Today we went and visited a Sudanese family to bring the 3 year old some new church dresses (Why she needed new church dresses is a funny/sad story I will tell on Monday). When we got there the conversation started off normal and light. Because Ibraham's English is broken (at best) and Susanna is deaf and mute, they decided to show us the books they have to learn English from. The books they brought out were Baby's First Words books (I had the same ones for my kids when they were little). They started flipping through the pages, practicing pronunciation, when Susanna came across a page of animals and saw a squirrel. Not being able to speak, she pointed to the squirrel and motioned that they had lots of them in their apartment. Knowing that she really meant she had rats and not squirrels, I showed her a picture of rats on my phone and she nodded and pointed to the places where they lived.
We were immediately alarmed by this (even though we know of other tenants of that building having the same problem) and followed her inside to see if they were doing anything to attract the rats and see how we can help. What we found is horrifying.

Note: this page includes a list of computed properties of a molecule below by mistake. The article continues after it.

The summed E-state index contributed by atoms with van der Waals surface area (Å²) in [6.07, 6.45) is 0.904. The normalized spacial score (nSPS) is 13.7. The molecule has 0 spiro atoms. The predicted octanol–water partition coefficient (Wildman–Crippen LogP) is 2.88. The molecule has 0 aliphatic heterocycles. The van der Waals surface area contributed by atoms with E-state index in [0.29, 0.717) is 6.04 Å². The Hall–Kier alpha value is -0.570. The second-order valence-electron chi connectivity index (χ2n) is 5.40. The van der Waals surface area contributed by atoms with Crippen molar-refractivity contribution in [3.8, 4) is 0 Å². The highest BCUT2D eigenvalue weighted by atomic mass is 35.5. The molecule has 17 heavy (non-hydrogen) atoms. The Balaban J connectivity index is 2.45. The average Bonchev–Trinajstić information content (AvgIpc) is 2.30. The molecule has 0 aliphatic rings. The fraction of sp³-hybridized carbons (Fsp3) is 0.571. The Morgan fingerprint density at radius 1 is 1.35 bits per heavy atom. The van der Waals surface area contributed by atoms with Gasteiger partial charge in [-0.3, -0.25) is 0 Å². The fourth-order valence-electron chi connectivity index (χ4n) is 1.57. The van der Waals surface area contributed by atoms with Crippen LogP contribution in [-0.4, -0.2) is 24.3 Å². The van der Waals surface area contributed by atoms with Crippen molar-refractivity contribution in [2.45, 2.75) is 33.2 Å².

There were holes in the walls in various areas around their apartments that housed rats. They told us that there are lots of little baby rats that run around at night. Susanna motioned that they crawl on them at night while they sleep and Ibrahim said there is a lot in the bedroom.
Besides the fact that they had to deal with the health hazard of rats in their apartment, we also found that they had almost no food in their apartment and that the apartment was in very poor condition. Upon seeing all of this and knowing what a sweet family this is, I began to tear up a little. I see these terrible living conditions and a 3 year old sleeping on half a couch in the middle of it all. All I want to do is help these people, and sadly I know that there are 100's of other families just like that.
Would you pay $750-$920/month to live in this rat infested, filthy, broken down apartment? Unfortunately new refugee families in Las Vegas often have to. When a refugee family is resettled in the U.S., it is up to the resettlement agencies to find them a place to live. So the resettlement agencies have to find apartment complexes that are willing to take tenants that have no credit history and pay on a month to month basis. The complex that houses this family is one of them and charges $750/month (after 8 months that rent increases).
With the proper funding and support from the community, we can make changes to dramatically improve the lives of these refugees and other low income families. But until that happens, we're going to be seeing a lot of problems like this. That being said, tomorrow we will visit this family with food and rat traps, speak to the apartment management (again), and continue to work hard to help families like this.